The allergy-aware doctor today thinks in terms of target or ‘shock’ organs. The concept is really very simple: some part of the body, or a particular organ (for reasons which are not clear) receives more of an allergic reaction than the rest.
Whatever the environmental stressor, whether it is a food, a chemical, a hidden infection or some other insult to the tissues, the symptoms appear at the weak point and are ‘referred’ to this organ, regardless of the actual trigger. Thus you may also hear the term “end-organ failure”. The symptoms experienced will depend largely on the function of this organ and whether it is excited (stirred up) or depressed (slowed down).
Target organs: some examples of symptoms and the relevant organs
Thus, an allergy or intolerance attacking the lungs will cause asthma; one that attacks the bowel will produce abdominal pain, bloating and maybe diarrhoea or vomiting; one that attacks the joints will produce aching and stiffness; one that attacks the head will produce headaches, and so on. Incidentally, this tells us why sometimes even just one hand or just one joint is affected.
Undoubtedly the most sensitive organ in the body is the brain. It is the seat of our highest functions; our thoughts can easily become disordered by allergy. The resultant disturbance can be as mild as forgetfulness or as frightening as full-blown dementia. Probably the most common symptom of all is ‘woolly brain syndrome’ which is surprisingly common; so much so that many people consider it ‘normal’ It is only when they try an exclusion diet or a similar unburdening step that they realize it was a pathological condition, because it clears.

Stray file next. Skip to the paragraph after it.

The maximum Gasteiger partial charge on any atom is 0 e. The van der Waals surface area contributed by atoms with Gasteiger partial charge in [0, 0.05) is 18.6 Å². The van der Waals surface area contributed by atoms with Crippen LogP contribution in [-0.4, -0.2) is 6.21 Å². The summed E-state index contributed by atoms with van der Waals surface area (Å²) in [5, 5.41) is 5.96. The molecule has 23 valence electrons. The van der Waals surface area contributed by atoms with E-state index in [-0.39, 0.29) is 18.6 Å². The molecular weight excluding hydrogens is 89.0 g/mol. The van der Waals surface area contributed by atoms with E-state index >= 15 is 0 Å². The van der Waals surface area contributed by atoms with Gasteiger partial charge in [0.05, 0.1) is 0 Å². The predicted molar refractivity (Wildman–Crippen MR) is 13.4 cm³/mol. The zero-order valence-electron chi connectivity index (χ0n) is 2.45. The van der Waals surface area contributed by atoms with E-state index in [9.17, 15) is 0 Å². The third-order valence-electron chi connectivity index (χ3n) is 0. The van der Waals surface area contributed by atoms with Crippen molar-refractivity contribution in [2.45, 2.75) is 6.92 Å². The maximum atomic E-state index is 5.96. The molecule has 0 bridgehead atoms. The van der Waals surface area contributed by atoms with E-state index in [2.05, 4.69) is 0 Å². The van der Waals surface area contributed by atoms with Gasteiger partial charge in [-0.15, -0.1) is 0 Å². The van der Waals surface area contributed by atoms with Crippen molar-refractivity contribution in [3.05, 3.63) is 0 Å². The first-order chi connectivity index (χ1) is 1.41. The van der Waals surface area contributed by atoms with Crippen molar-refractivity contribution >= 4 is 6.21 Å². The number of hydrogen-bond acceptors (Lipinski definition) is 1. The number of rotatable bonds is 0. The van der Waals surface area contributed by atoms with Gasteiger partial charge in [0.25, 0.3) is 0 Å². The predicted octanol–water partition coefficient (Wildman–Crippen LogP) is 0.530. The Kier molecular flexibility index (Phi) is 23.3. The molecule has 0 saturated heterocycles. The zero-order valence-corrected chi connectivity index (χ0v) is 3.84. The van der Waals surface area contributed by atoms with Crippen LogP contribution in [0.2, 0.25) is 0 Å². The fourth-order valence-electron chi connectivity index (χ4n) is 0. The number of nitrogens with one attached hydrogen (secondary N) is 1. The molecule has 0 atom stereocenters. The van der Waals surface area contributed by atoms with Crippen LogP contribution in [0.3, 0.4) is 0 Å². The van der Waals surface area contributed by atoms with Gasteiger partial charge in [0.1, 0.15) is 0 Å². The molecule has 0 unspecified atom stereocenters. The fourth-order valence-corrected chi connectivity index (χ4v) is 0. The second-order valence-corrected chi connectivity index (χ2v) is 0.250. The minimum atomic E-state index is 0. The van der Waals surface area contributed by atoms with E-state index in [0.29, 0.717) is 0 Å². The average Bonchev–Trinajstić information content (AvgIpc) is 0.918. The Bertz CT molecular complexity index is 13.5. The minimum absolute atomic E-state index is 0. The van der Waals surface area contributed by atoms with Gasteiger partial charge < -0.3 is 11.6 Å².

No part of the body is spared. Allergies can and do mimic many diverse conditions, such as cystitis, colitis, hormone disorders, schizophrenia, hypertension, peptic ulcer, etc. The list is a long one and the reader is referred to other sections for a full discussion: mechanisms of allergy.
Remember, this effect can also be modified by other important principles in clinical ecology, for example, biological variation and adaptation, in which the body fights constantly to adapt to each new stressor. This can cause the target organ to change. Thus a typical allergic history would include a number of manifestations: perhaps eczema in infancy, hay fever in childhood, migraine in the teenage years and arthritis in later life. Doctors might make the mistake of thinking the patient is suffering from different illnesses, but really these are simply changing reactions to the same disease, which is focussing on a new target organ. The good allergy doctor sees the underlying allergic individual, no matter what the varying manifestations might be.